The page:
There has been much talk lately about a resource based economy. At first mention, anyone who has been raised in a culture of capitalism probably sees the concept as somewhat ludicrous. After all, for the entirety of our lives, we have used money to determine the value of resources, to restrict the use of resources, and to produce more resources. From what we have been taught, it is money that makes the world go around. How could things possibly operate without the economic system that has gotten us to where we are?
Our current economic system of capitalism, the undercurrent of the American Dream, certainly has done much in helping us to develop new technologies, industries, arts, and methods for helping our fellow man. Yet we must also consider that the phonograph, eight track, cassette and compact disc all did much to develop the opportunities for listening to music anywhere and at any time. Nevertheless, technology has now advanced to a point where we can listen to the music of our choice anywhere and at any time without having to produce a physical product. Isn’t it possible that we have advanced enough as a civilization that we also no longer have the need for the physical product of money?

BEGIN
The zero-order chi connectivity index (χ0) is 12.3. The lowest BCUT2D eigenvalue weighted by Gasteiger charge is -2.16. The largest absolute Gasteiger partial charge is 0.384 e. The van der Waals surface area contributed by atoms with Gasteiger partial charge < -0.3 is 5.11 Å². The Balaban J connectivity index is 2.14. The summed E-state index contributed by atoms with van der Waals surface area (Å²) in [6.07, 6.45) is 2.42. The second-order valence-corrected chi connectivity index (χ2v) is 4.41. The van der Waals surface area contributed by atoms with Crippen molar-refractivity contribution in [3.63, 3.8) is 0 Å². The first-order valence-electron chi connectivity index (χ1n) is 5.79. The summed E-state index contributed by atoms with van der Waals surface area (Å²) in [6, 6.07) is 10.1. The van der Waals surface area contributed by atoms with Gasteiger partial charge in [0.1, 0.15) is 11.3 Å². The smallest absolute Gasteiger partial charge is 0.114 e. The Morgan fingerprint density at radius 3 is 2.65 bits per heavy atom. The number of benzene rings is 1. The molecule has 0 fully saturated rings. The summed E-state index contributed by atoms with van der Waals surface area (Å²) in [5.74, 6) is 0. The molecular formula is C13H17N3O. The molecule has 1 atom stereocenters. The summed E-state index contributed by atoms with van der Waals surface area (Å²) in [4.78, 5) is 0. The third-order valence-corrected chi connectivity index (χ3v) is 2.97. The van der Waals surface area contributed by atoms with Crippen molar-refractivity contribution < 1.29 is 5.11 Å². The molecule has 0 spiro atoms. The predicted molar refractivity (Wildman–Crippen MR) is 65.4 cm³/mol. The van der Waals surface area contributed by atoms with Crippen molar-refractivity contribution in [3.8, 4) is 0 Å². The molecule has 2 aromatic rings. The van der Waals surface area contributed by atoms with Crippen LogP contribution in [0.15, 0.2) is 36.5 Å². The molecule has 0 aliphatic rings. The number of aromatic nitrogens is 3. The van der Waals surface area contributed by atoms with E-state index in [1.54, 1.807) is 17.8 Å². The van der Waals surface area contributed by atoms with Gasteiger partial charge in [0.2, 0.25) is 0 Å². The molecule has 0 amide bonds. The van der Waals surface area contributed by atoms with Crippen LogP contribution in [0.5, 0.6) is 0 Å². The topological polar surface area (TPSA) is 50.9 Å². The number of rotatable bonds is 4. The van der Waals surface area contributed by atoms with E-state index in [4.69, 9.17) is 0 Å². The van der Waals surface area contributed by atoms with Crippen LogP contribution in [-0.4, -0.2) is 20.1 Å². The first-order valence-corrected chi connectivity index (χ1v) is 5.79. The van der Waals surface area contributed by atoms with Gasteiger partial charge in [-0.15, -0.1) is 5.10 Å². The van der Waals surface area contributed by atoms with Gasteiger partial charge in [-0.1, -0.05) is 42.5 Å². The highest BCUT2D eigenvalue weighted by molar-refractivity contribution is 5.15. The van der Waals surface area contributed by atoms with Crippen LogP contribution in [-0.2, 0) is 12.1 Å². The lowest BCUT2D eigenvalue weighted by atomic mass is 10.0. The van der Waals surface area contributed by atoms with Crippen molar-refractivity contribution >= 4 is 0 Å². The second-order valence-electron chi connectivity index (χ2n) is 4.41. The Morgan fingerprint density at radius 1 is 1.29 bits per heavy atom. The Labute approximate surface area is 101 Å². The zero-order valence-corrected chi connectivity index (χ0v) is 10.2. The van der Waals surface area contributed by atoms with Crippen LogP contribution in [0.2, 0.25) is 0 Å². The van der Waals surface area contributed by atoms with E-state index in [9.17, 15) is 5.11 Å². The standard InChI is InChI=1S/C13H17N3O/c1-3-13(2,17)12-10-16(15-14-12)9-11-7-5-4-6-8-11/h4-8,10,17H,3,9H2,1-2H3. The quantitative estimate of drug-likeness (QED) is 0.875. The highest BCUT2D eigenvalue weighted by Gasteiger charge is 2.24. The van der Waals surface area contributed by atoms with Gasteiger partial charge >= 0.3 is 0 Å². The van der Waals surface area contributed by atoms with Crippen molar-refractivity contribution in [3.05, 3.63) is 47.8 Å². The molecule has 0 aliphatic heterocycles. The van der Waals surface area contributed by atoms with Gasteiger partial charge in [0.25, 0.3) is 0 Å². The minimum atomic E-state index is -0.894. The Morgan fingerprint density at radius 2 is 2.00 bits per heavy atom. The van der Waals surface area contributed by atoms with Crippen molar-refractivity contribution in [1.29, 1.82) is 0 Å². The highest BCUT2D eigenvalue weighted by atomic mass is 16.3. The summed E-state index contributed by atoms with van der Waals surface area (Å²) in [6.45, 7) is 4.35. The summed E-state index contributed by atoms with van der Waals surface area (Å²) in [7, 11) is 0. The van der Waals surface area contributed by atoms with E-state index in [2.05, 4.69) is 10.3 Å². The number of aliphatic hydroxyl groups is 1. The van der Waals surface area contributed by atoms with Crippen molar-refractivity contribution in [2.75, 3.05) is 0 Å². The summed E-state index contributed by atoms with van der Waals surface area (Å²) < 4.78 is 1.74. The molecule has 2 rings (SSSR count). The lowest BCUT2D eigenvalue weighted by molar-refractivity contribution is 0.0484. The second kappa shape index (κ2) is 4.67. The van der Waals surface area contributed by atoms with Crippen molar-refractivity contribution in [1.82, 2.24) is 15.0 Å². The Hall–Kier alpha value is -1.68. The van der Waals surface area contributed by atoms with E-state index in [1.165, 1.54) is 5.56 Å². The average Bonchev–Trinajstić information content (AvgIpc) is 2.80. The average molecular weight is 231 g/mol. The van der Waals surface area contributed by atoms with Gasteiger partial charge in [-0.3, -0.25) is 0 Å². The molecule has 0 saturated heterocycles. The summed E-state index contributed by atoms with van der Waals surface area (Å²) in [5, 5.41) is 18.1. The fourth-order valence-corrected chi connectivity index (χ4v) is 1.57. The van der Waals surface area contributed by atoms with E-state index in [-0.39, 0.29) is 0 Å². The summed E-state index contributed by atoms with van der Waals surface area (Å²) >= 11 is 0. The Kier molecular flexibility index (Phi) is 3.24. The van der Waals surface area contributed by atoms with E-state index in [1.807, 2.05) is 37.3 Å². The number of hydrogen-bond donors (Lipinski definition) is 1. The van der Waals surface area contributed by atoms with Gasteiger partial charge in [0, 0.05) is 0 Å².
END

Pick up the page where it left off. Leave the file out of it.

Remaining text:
This isn’t to say that we would necessarily need to do away with money altogether. Just like the vinyl music, it would still have a purpose, albeit largely nostalgic.
Although our economic operating system has given us the opportunity to do a great many things, we are realizing more and more that it is not a sustainable system. The recent economic recession, the growing poverty around the world, the instability of our banks, and the systematic absorption of 60% of the world’s wealth by only 1% of the population should serve as nothing less than glaring signs that capitalism is not a sustainable system. We are long past due for an upgrade.